Yahoo re-org: A view from the ranks

June 27, 2008, 6:50 PM UTC

When word first leaked last week about the coming reorganization at Yahoo (YHOO) my immediate reaction was, ‘What, they didn’t do that two years ago?’ I had the same reaction when the shell-game-type shuffling finally was announced Thursday. Then came the following over my transom. Give it a read. It’s from a Yahoo employee who decided to e-mail me directly with a unique view of what’s going on inside the company. I guarantee it’s better than any analysis you’ll see in the media on the subject. It also makes you wonder, does Yahoo’s board, which includes corporate luminaries like VJ Joshi of Hewlett-Packard (HPQ) and Bobby Kotick of Activision (ATVI), have the slightest idea what’s up at Yahoo?

Here’s the e-mail:

“I wanted to let you know about some of the good things going on at Yahoo. We are poised to double free cash flow in two years; we have the right people in the right places; our senior management is aligned with our shareholders; our employees are fully behind our senior management; and our advertisers are delighted with our services. This is the dawning of Yahoo’s best era ever. Things could not be better!

Ok, so there are some details to be worked out about how we actually meet those revenue targets, the fact that our new org chart shows absolutely no changes at the top, and the fact that we can’t get our stock price anywhere near what Mircosoft (MSFT) offered. But those are really just details, aren’t they? A few headwinds now will only make our sailing that much smoother later.

Take the new re-org announced today as one example. It had only one objective: solely to make our organization better aligned with our corporate priorities. Perish the thought that it had anything to do with personal power plays or internal politics. Sure, we just had a major re-org in January, which was really just a completion of the re-org that we had in October. But we work in the Internet, and we have to be nimble and responsive to the market demands. Just by example, when Hillary Schneider was promoted in Spring of last year to run HotJobs, Autos, Real Estate, Local, Shopping, Travel and Personals, we were all moved across campus into one larger org for no reason other than to ensure that our customers would be better served. Then, when Hillary moved on to run Sales for Yahoo (but kept HotJobs) at the end of the summer and we were moved back to our old homes, it was only to meet the needs of our customers again. When that uber-org was divided up in November and Autos and Real Estate went to our old Media group while the others fell under the Search group, it was because our customers demanded it. When the head of this group switched places with the head of the Search group in January just in time to do annual reviews for all of the people in their new orgs, well, you knew all along that our customers would be reaping the benefits. Now that this re-org will put all of those properties back under Hilary – except for Local, which is going to be under the group called Global Products (just out of curiosity, what is the opposite of Local?) – I can say with the utmost confidence that our customers will be delighted with the greater efficiencies that this structure will bring. (As a side note, the Engineering team, which has for the past few years re-org’d in lock step with the business re-org’s will not in fact re-org in lockstep this time, because quite frankly, they don’t need to be better aligned with the business teams.)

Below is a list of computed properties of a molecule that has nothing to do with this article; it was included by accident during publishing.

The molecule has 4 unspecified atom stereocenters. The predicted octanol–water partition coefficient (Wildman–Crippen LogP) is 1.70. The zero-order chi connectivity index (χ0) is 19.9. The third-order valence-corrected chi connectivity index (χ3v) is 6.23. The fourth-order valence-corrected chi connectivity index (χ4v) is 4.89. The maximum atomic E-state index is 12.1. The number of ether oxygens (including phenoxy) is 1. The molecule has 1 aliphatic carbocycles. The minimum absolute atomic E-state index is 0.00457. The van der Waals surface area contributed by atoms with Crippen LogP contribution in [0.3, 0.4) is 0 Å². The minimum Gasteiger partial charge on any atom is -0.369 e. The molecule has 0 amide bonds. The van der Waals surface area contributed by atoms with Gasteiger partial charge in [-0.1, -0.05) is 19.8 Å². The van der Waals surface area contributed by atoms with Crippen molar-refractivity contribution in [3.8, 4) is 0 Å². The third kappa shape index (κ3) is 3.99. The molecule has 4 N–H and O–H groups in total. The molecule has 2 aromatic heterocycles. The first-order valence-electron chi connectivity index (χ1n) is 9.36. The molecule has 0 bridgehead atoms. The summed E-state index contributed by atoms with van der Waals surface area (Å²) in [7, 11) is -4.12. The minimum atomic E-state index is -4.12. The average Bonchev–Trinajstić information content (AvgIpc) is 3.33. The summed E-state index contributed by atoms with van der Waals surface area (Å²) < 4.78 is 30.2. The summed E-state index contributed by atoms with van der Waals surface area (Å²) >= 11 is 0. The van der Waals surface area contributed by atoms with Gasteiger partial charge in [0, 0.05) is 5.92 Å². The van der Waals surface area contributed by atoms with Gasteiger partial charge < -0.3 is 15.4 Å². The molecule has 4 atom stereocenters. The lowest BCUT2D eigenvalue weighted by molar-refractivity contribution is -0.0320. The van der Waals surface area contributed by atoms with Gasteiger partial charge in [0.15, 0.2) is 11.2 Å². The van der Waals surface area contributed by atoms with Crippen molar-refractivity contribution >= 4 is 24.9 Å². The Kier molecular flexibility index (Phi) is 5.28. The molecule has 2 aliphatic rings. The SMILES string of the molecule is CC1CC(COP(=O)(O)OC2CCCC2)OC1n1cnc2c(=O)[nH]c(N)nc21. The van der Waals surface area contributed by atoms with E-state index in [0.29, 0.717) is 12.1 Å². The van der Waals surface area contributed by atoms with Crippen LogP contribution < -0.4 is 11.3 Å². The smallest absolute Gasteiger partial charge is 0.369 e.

Sure, we have lost a few executives over the last week – eight in six days by my count. The fact that so many are leaving in such a short period of time right after we announced the end of all discussions with Microsoft might appear to be a lack of confidence in our own prospects, but I can assure you that nothing could be further from the truth. If you read the official announcements, their motives were made clear: all of them had decided either to spend more time with the families or pursue other opportunities. End of story.

As for the Microsoft offer, well, I can’t emphasize how relieved we are that we did not sell ourselves short. All of us who are working in the trenches know the full potential of Yahoo! Sure, we may be losing market share in search to Google (GOOG) every month and we may be losing market share in pageviews to social networks, but our future has never been brighter! As the market grows and our share declines, our opportunities for growth only increase! Simple math there. We have another 80% of the search market left to capture – Google only has about 30%. Now, whose future is truly brighter?

As for the Google deal, HOORRAY! Now, you might be thinking that we employees – particularly those in Search – who have spent most of our waking hours trying to do battle with Google might in some way be disappointed that we are now getting into bed with the enemy. Au contraire! We love it! Nothing indicates a job well done better than outsourcing your own job to the competition. Am I right, or am I right? After all, it is not as if we had sold the entire search team to another company for a premium price – that would have been a slap in the face! By contrast, outsourcing as much of the search business to Google as legally allowed in exchange for near term cash, that is much more re-assuring. It tells us all that we are truly valued.

So, as you can see, things here are great. Hope you are doing half as well.”